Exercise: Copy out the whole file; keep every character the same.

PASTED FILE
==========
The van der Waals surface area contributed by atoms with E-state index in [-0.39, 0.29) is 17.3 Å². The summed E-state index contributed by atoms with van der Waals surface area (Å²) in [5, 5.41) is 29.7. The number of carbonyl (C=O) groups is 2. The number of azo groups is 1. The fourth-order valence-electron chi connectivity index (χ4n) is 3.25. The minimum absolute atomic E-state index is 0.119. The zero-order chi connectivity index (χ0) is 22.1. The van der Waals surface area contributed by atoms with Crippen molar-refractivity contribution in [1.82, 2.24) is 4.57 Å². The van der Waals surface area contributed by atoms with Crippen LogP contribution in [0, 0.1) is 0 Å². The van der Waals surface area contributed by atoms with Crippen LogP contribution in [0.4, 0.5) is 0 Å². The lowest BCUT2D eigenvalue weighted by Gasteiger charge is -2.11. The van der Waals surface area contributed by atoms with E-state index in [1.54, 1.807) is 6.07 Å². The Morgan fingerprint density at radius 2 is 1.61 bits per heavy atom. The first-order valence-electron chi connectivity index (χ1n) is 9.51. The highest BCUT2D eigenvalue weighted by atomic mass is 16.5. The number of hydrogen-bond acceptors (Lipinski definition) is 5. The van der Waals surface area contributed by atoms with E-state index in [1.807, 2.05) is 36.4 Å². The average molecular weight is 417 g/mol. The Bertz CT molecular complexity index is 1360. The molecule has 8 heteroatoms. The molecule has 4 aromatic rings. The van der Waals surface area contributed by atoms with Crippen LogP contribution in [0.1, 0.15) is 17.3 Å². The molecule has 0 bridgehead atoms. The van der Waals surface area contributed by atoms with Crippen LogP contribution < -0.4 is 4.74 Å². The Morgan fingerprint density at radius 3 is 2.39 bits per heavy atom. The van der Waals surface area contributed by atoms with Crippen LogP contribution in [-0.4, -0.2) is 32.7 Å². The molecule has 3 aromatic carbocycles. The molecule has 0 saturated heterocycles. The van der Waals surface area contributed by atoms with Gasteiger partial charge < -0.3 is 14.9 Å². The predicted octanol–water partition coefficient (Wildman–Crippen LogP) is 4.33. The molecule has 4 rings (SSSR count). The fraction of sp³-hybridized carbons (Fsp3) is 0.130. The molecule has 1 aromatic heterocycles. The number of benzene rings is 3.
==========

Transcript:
The van der Waals surface area contributed by atoms with E-state index in [-0.39, 0.29) is 17.3 Å². The summed E-state index contributed by atoms with van der Waals surface area (Å²) in [5, 5.41) is 29.7. The number of carbonyl (C=O) groups is 2. The number of azo groups is 1. The fourth-order valence-electron chi connectivity index (χ4n) is 3.25. The minimum absolute atomic E-state index is 0.119. The zero-order chi connectivity index (χ0) is 22.1. The van der Waals surface area contributed by atoms with Crippen molar-refractivity contribution in [1.82, 2.24) is 4.57 Å². The van der Waals surface area contributed by atoms with Crippen LogP contribution in [0, 0.1) is 0 Å². The van der Waals surface area contributed by atoms with Crippen LogP contribution in [0.4, 0.5) is 0 Å². The lowest BCUT2D eigenvalue weighted by Gasteiger charge is -2.11. The van der Waals surface area contributed by atoms with E-state index in [1.54, 1.807) is 6.07 Å². The Morgan fingerprint density at radius 2 is 1.61 bits per heavy atom. The first-order valence-electron chi connectivity index (χ1n) is 9.51. The highest BCUT2D eigenvalue weighted by atomic mass is 16.5. The number of hydrogen-bond acceptors (Lipinski definition) is 5. The van der Waals surface area contributed by atoms with E-state index in [1.807, 2.05) is 36.4 Å². The average molecular weight is 417 g/mol. The Bertz CT molecular complexity index is 1360. The molecule has 8 heteroatoms. The molecule has 4 aromatic rings. The van der Waals surface area contributed by atoms with Crippen LogP contribution in [0.1, 0.15) is 17.3 Å². The molecule has 0 bridgehead atoms. The van der Waals surface area contributed by atoms with Crippen LogP contribution < -0.4 is 4.74 Å². The Morgan fingerprint density at radius 3 is 2.39 bits per heavy atom. The van der Waals surface area contributed by atoms with Crippen LogP contribution in [-0.4, -0.2) is 32.7 Å². The molecule has 3 aromatic carbocycles. The molecule has 0 saturated heterocycles. The van der Waals surface area contributed by atoms with Gasteiger partial charge < -0.3 is 14.9 Å². The predicted octanol–water partition coefficient (Wildman–Crippen LogP) is 4.33. The molecule has 4 rings (SSSR count). The fraction of sp³-hybridized carbons (Fsp3) is 0.130. The molecule has 1 aromatic heterocycles. The number of benzene rings is 3.